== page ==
Top Republicans said they used their meeting with the president to lay down markers that would seem to doom his infrastructure and jobs proposal that totals more than $2 trillion and calls for specific tax hikes.

“We’re not interested in reopening the 2017 tax bill,” Senate Minority Leader Mitch McConnell (R-Ky.) said, crediting that law for helping to create the best economy the U.S. has had in 50 years prior to the pandemic.

“That’s our redline.”

Both McConnell and House Minority Leader Kevin McCarthy (R-Calif.) also stressed agreement must be reached on an infrastructure definition.

“That’s not home health,” McCarthy said, referencing the much broader definition Biden used in putting his massive proposal together.

“That’s roads, bridges, highways, airports, broadband. Those are the places we can find common ground and work together.”

Despite such stark differences with the president, both men described the meeting, which also included House Speaker Nancy Pelosi (D-Calif.) and Senate Majority Leader Chuck Schumer (D-N.Y.), as productive.

Biden also remained positive during an appearance later on MSNBC.

He described a scenario that included a bipartisan deal covering traditional infrastructure and then working with Democrats to move the less traditional items in his package.

Next on his schedule was a meeting with a group of Republicans led by Sen. Shelley Moore Capito (R-W.Va).

Capito and other Senate Republicans put forward a framework on traditional infrastructure that totals $568 billion with user fees paying for at least part of that cost.

AAPA Infrastructure Requests

Chris Connor, president and CEO of the American Association of Port Authorities, urged senators to include in any large infrastructure package funding for intermodal freight movement connectors, electrification of dockside connections and the U.S. Army Corps of Engineers’ navigation program.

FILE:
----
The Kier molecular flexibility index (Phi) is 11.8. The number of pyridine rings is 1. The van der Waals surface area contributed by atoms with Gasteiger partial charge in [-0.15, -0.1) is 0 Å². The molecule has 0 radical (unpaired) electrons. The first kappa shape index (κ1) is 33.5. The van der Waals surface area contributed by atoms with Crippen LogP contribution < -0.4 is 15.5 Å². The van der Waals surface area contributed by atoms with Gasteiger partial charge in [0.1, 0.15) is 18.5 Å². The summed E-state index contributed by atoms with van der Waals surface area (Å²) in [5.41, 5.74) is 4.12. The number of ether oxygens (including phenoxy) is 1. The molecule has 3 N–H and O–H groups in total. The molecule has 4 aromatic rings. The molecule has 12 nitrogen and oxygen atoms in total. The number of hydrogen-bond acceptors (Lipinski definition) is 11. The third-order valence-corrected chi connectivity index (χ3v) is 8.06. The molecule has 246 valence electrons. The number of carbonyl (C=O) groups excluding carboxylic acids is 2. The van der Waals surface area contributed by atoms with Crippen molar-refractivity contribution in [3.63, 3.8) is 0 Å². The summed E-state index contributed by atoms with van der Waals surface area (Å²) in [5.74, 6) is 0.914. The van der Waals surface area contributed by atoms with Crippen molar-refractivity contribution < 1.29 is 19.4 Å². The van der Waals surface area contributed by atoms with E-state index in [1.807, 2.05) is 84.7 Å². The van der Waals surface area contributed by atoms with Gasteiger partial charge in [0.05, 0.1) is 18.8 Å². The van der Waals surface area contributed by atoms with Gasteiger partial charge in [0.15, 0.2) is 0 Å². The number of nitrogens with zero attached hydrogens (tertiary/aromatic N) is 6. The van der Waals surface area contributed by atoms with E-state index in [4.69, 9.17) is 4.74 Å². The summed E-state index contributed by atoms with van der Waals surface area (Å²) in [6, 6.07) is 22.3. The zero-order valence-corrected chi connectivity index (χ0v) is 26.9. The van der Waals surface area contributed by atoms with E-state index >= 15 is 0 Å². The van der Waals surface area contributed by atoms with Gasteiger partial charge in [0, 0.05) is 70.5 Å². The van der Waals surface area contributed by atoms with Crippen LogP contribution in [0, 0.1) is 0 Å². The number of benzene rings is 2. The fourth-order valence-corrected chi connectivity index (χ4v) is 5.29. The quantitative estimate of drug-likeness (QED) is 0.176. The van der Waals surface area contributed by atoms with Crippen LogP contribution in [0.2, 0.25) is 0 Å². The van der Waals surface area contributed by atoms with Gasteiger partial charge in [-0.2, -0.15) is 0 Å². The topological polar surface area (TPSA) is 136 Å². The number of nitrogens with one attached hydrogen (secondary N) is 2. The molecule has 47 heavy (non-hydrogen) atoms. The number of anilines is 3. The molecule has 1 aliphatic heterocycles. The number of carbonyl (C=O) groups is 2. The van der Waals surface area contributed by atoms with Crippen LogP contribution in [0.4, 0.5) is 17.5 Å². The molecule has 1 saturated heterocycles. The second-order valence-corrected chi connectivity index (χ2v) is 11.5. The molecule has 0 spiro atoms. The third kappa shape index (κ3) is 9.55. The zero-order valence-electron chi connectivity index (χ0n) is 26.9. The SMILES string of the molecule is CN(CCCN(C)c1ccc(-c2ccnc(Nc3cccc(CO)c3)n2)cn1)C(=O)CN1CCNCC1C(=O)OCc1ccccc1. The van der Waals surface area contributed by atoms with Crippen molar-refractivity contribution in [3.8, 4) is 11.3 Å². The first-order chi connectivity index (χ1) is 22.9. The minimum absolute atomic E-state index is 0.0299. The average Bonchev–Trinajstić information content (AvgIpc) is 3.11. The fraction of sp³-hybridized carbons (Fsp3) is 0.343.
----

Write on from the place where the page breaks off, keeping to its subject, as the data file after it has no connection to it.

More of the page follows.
“Our nation’s seaports deliver vital goods to consumers, facilitate the export of American-made goods, create jobs and support local and national economic growth,” he told the Senate Commerce, Science and Transportation Subcommittee on Surface Transportation, Maritime, Freight and Ports.

“Ports also play a crucial role in our national defense: a point acknowledged through the designation of 17 of our nation’s ports as ‘Strategic Seaports’ by the Department of Defense.”

That panel’s hearing was entitled Freight Mobility: Strengthening America’s Supply Chains and Competitiveness.

Connor’s list of recommendations totaled billions of dollars.

Underscoring the need for that level of investment, he cited the expected growth of freight volumes in the coming decades.


National Waterways Conference (NWC) President and CEO Julie Ufner recommended her members reach out to their members of Congress on earmarks.

In an update on federal policy, Ufner noted while earmarks are back in play in both chambers, Senate Republicans have kept their caucus policy opposing them.

“It is up to the individual Republican senators if they request earmarks,” she stated.

On the House side, the House Appropriations Committee has posted requests on that panel’s website.

Leaders of the House Transportation and Infrastructure Committee have posted on that panel’s website 2,380 projects submitted by 318 members for the surface transportation reauthorization bill expected to move in the coming weeks.